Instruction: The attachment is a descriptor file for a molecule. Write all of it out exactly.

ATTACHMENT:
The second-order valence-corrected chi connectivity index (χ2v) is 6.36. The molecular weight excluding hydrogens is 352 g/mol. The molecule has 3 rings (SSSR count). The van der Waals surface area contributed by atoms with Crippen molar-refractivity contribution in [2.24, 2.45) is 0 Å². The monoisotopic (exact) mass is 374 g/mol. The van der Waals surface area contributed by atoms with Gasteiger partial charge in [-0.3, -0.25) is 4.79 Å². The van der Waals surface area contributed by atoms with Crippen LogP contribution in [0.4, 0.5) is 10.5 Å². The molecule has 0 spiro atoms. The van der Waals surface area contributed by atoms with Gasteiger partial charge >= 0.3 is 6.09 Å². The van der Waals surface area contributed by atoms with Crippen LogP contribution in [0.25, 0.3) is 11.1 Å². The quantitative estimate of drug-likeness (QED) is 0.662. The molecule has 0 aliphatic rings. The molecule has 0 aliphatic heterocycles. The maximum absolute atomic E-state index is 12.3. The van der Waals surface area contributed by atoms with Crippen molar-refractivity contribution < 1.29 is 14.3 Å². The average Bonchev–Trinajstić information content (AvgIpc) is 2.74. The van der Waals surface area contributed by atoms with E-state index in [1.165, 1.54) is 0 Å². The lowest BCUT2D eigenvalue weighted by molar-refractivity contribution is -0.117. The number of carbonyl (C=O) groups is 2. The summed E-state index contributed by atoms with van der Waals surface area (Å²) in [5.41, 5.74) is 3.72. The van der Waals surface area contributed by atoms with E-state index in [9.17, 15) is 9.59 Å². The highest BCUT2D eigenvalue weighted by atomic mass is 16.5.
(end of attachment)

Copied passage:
The second-order valence-corrected chi connectivity index (χ2v) is 6.36. The molecular weight excluding hydrogens is 352 g/mol. The molecule has 3 rings (SSSR count). The van der Waals surface area contributed by atoms with Crippen molar-refractivity contribution in [2.24, 2.45) is 0 Å². The monoisotopic (exact) mass is 374 g/mol. The van der Waals surface area contributed by atoms with Gasteiger partial charge in [-0.3, -0.25) is 4.79 Å². The van der Waals surface area contributed by atoms with Crippen LogP contribution in [0.4, 0.5) is 10.5 Å². The molecule has 0 spiro atoms. The van der Waals surface area contributed by atoms with Gasteiger partial charge >= 0.3 is 6.09 Å². The van der Waals surface area contributed by atoms with Crippen LogP contribution in [0.25, 0.3) is 11.1 Å². The quantitative estimate of drug-likeness (QED) is 0.662. The molecule has 0 aliphatic rings. The molecule has 0 aliphatic heterocycles. The maximum absolute atomic E-state index is 12.3. The van der Waals surface area contributed by atoms with Crippen molar-refractivity contribution < 1.29 is 14.3 Å². The average Bonchev–Trinajstić information content (AvgIpc) is 2.74. The van der Waals surface area contributed by atoms with E-state index in [1.165, 1.54) is 0 Å². The lowest BCUT2D eigenvalue weighted by molar-refractivity contribution is -0.117. The number of carbonyl (C=O) groups is 2. The summed E-state index contributed by atoms with van der Waals surface area (Å²) in [5.41, 5.74) is 3.72. The van der Waals surface area contributed by atoms with E-state index in [9.17, 15) is 9.59 Å². The highest BCUT2D eigenvalue weighted by atomic mass is 16.5.